We all know we should be sitting less and moving more. Adults should do 30 minutes of moderate exercise (such as a brisk walk) five times a week – it helps to prevent Type 2 diabetes and be healthier.
Sometimes you might find it hard to find the time or think that you need an expensive gym membership to get regular exercise. But there are lots of ways that you can move more:
- think about if, for short journeys, you could walk or cycle rather than drive,
- try and fit exercise into your daily life, try small changes like getting off the bus a couple of stops earlier or taking the stairs,
- do activities that you find fun, try dance classes or team sports,
- fit exercise into your social life, try a walk or new fitness class with friends or family instead of a catch up over coffee or drinks,
- try new activities such as gardening or new classes such as yoga,
- cleaning - even household chores, such as vacuuming, can be good exercise.
There are more tips on getting fit your way on the Diabetes UK website, NHS Choices or download the One You activity tracker app for your phone. Bradford Council also has a list of local activities on their on their website and app.
It can be tempting to eat out or order a takeaway if you are busy, but one of the best changes that you can make towards eating healthier is to cook at home – you’ll be saving money and learning new skills.
There are some easy swaps that you can make when cooking at home and lots of places where you can go to find delicious, easy and healthy meal ideas. You could try:
- eating more food which is high in fibre – try wholemeal breads, chapatti flour, rice and cereals,
- using low fat spread and olive oil which have less saturated fat than butter, ghee or vegetable oil,
- sweeteners rather than sugar in your tea and coffee,
- looking out for advice on food labels to show where items are high in sugar, salt and fat,
- avoiding, or have a smaller portion, of high fat food (such as chips, crisps, cakes and biscuits),
- choosing lean meat or fish instead of burgers and sausages,
- healthy snacks such as chopped up vegetables or unsalted nuts.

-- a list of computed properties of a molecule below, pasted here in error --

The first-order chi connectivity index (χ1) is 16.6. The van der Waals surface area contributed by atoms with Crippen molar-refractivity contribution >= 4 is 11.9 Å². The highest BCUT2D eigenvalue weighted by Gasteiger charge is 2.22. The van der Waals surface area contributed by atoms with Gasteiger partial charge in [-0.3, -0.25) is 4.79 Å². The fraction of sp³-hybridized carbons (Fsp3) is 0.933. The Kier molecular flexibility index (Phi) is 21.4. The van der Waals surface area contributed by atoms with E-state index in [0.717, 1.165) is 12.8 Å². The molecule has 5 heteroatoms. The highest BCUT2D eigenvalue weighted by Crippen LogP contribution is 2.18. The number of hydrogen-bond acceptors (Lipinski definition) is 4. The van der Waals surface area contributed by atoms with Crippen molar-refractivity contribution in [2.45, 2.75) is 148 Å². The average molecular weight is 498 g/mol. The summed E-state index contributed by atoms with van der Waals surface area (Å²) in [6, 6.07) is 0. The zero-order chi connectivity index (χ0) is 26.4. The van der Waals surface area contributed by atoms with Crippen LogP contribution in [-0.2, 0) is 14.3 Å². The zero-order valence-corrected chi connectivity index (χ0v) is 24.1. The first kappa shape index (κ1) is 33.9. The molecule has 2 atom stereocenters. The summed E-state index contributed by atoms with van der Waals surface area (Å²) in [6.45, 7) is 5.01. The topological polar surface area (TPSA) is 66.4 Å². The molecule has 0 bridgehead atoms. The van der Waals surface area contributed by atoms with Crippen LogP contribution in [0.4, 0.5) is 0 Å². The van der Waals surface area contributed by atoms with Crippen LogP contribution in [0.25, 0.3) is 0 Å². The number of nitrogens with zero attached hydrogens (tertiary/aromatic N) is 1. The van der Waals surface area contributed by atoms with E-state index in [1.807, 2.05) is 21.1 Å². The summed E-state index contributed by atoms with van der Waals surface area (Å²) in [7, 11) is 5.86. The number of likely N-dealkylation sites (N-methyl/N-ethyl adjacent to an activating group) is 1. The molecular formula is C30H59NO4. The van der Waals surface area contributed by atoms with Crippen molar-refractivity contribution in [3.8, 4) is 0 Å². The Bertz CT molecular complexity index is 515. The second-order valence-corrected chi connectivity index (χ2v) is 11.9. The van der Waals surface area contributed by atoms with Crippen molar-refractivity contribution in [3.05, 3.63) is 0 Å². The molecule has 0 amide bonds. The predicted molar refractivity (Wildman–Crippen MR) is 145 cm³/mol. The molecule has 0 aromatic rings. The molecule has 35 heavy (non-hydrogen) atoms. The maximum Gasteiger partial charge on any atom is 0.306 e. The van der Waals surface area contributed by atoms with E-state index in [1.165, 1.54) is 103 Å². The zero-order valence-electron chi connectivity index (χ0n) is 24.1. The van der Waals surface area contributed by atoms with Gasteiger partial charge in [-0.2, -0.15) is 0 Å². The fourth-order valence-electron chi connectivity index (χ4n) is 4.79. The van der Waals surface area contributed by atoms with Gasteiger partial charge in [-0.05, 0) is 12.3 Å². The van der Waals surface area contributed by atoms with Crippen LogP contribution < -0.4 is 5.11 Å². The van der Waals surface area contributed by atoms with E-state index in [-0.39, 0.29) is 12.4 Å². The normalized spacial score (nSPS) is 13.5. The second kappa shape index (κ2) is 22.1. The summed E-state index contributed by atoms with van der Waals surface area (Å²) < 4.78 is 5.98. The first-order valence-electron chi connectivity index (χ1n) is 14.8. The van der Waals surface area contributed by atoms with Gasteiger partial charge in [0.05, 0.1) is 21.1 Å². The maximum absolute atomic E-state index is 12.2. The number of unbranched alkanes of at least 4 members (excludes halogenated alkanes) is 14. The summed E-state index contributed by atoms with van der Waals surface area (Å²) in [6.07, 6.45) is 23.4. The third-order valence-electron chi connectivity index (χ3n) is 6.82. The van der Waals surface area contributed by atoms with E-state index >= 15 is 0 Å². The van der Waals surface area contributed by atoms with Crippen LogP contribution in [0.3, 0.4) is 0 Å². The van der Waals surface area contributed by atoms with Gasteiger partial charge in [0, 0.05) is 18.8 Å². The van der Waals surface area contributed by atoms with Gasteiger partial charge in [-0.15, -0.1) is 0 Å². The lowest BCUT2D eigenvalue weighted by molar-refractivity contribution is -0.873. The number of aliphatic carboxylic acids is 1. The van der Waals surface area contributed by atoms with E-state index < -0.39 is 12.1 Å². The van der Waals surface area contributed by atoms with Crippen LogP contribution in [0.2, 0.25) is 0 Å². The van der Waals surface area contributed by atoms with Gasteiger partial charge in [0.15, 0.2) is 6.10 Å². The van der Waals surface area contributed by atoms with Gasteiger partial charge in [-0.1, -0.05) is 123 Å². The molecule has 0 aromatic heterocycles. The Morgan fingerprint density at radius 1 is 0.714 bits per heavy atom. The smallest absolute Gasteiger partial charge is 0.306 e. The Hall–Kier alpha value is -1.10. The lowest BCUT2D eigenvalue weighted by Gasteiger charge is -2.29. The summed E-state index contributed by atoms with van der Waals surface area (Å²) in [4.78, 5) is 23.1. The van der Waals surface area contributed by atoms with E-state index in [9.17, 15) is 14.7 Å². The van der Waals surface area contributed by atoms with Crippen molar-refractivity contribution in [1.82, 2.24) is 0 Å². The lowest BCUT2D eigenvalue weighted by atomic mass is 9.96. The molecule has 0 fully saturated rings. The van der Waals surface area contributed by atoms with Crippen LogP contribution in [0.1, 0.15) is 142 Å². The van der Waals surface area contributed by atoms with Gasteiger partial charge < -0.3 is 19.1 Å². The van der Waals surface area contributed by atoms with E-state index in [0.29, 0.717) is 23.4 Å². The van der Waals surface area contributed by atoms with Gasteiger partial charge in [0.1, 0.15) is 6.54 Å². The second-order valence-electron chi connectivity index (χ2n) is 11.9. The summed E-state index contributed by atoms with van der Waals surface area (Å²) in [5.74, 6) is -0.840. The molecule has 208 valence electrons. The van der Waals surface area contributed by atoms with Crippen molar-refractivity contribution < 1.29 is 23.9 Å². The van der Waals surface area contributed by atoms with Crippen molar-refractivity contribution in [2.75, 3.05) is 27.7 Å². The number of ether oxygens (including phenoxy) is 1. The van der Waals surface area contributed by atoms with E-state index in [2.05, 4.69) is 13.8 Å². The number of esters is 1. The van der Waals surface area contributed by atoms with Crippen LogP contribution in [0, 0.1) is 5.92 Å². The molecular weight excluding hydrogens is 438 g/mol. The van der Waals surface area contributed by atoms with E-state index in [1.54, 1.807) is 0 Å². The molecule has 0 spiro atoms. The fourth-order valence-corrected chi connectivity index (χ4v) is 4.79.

There are lots of resources out there to get you on track to eating healthier. Try the Diabetes UK website for lots of diabetes friendly meals. The One You meal planner app also has healthy, low cost ideas. Searching on websites like YouTube or Pinterest can give you lots of inspiration for healthy, easy to cook recipes.
Getting regular exercise and eating healthier as part of a lifestyle change is one of the best ways to lose weight and keep it off for the long term. A realistic target is to try and lose 5-10 % of your body weight in one year.
If you have a body mass index of more than 25, or 23 if you are south east Asian or Chinese, it is recommended that you should lose weight.
If you are trying to lose weight, you could try:
- eating smaller portions – try weighing out ingredients before cooking or using a smaller plate,
- reducing your alcohol intake – if you are still drinking, have alcohol free days each week and try options that are lower in units and calories,
- keeping a food and exercise diary – try smartphone apps like My Fitness Pal which help track how much you eat against how much you exercise,
- team up with a friend or family member – the support can help keep you motivated and get you trying new meals or ways of exercising,
- plan your meals and exercise for the upcoming week – booking into exercise classes and buying your ingredients for your meals at the start of a week can help you stick to your goals,
- set some realistic targets – you are more likely to stick to your plan. These could be trying to fit into some new clothes for a special occasion or being able to play sports with your children in the next school holidays.
You can also use the goal planner in our healthy tips leaflet to set targets and keep track of how you are doing.